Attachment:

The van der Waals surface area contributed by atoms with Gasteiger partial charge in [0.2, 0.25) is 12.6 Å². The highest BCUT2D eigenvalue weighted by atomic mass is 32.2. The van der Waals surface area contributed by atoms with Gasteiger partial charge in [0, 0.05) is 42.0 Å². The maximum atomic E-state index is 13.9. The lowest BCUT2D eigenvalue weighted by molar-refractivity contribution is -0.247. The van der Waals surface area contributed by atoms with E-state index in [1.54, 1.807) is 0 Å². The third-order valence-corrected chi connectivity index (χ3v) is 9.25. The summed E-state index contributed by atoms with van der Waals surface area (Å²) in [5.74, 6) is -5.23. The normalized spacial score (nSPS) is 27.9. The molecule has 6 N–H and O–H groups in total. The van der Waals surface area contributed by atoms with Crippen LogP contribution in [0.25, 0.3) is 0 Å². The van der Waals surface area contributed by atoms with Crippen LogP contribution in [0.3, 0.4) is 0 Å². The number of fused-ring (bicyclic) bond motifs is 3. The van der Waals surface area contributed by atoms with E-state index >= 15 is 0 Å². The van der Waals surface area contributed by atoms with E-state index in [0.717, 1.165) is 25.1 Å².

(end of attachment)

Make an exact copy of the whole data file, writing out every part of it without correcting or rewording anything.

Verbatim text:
The van der Waals surface area contributed by atoms with Gasteiger partial charge in [0.2, 0.25) is 12.6 Å². The highest BCUT2D eigenvalue weighted by atomic mass is 32.2. The van der Waals surface area contributed by atoms with Gasteiger partial charge in [0, 0.05) is 42.0 Å². The maximum atomic E-state index is 13.9. The lowest BCUT2D eigenvalue weighted by molar-refractivity contribution is -0.247. The van der Waals surface area contributed by atoms with E-state index in [1.54, 1.807) is 0 Å². The third-order valence-corrected chi connectivity index (χ3v) is 9.25. The summed E-state index contributed by atoms with van der Waals surface area (Å²) in [5.74, 6) is -5.23. The normalized spacial score (nSPS) is 27.9. The molecule has 6 N–H and O–H groups in total. The van der Waals surface area contributed by atoms with Crippen LogP contribution in [0.25, 0.3) is 0 Å². The van der Waals surface area contributed by atoms with Crippen LogP contribution in [0.3, 0.4) is 0 Å². The number of fused-ring (bicyclic) bond motifs is 3. The van der Waals surface area contributed by atoms with E-state index >= 15 is 0 Å². The van der Waals surface area contributed by atoms with E-state index in [0.717, 1.165) is 25.1 Å².